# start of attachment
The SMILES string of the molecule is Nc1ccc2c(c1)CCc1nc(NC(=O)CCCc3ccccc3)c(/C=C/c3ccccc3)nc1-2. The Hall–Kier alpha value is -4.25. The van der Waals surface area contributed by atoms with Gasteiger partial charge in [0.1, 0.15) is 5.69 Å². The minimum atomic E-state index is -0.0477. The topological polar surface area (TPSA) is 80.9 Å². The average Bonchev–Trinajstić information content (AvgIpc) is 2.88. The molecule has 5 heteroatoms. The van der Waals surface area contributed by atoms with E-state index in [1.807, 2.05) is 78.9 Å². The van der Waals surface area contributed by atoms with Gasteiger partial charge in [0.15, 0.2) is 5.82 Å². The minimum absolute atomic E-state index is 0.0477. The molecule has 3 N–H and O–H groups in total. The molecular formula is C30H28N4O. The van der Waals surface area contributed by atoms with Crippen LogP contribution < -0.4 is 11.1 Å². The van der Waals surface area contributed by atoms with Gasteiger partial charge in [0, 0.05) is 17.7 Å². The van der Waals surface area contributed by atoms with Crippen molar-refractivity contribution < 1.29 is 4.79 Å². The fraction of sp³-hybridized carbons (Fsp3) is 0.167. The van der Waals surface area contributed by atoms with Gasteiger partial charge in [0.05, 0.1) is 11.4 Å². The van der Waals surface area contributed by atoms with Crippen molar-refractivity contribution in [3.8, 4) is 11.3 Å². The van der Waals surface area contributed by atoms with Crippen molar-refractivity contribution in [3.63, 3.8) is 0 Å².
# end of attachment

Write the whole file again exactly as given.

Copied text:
The SMILES string of the molecule is Nc1ccc2c(c1)CCc1nc(NC(=O)CCCc3ccccc3)c(/C=C/c3ccccc3)nc1-2. The Hall–Kier alpha value is -4.25. The van der Waals surface area contributed by atoms with Gasteiger partial charge in [0.1, 0.15) is 5.69 Å². The minimum atomic E-state index is -0.0477. The topological polar surface area (TPSA) is 80.9 Å². The average Bonchev–Trinajstić information content (AvgIpc) is 2.88. The molecule has 5 heteroatoms. The van der Waals surface area contributed by atoms with E-state index in [1.807, 2.05) is 78.9 Å². The van der Waals surface area contributed by atoms with Gasteiger partial charge in [0.15, 0.2) is 5.82 Å². The minimum absolute atomic E-state index is 0.0477. The molecule has 3 N–H and O–H groups in total. The molecular formula is C30H28N4O. The van der Waals surface area contributed by atoms with Crippen LogP contribution < -0.4 is 11.1 Å². The van der Waals surface area contributed by atoms with Gasteiger partial charge in [0, 0.05) is 17.7 Å². The van der Waals surface area contributed by atoms with Crippen molar-refractivity contribution < 1.29 is 4.79 Å². The fraction of sp³-hybridized carbons (Fsp3) is 0.167. The van der Waals surface area contributed by atoms with Gasteiger partial charge in [0.05, 0.1) is 11.4 Å². The van der Waals surface area contributed by atoms with Crippen molar-refractivity contribution in [3.8, 4) is 11.3 Å². The van der Waals surface area contributed by atoms with Crippen molar-refractivity contribution in [3.63, 3.8) is 0 Å².